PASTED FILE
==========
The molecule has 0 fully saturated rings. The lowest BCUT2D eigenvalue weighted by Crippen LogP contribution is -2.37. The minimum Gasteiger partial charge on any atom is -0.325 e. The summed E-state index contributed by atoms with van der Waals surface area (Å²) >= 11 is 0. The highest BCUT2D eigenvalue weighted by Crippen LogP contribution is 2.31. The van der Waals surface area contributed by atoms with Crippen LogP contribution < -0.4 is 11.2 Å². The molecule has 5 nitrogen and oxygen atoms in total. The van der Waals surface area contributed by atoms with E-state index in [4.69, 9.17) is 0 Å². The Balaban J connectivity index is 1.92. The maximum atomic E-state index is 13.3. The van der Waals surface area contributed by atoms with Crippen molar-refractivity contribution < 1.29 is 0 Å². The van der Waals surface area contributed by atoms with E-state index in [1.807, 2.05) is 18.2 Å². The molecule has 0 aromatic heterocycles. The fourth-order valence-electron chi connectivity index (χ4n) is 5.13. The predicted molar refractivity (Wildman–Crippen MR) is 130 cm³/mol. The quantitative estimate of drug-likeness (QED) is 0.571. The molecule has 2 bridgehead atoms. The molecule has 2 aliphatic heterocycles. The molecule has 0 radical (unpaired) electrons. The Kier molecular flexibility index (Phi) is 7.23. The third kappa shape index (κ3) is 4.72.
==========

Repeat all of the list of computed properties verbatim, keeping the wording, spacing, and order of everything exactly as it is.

The molecule has 0 fully saturated rings. The lowest BCUT2D eigenvalue weighted by Crippen LogP contribution is -2.37. The minimum Gasteiger partial charge on any atom is -0.325 e. The summed E-state index contributed by atoms with van der Waals surface area (Å²) >= 11 is 0. The highest BCUT2D eigenvalue weighted by Crippen LogP contribution is 2.31. The van der Waals surface area contributed by atoms with Crippen LogP contribution < -0.4 is 11.2 Å². The molecule has 5 nitrogen and oxygen atoms in total. The van der Waals surface area contributed by atoms with E-state index in [4.69, 9.17) is 0 Å². The Balaban J connectivity index is 1.92. The maximum atomic E-state index is 13.3. The van der Waals surface area contributed by atoms with Crippen molar-refractivity contribution < 1.29 is 0 Å². The van der Waals surface area contributed by atoms with E-state index in [1.807, 2.05) is 18.2 Å². The molecule has 0 aromatic heterocycles. The fourth-order valence-electron chi connectivity index (χ4n) is 5.13. The predicted molar refractivity (Wildman–Crippen MR) is 130 cm³/mol. The quantitative estimate of drug-likeness (QED) is 0.571. The molecule has 2 bridgehead atoms. The molecule has 2 aliphatic heterocycles. The molecule has 0 radical (unpaired) electrons. The Kier molecular flexibility index (Phi) is 7.23. The third kappa shape index (κ3) is 4.72.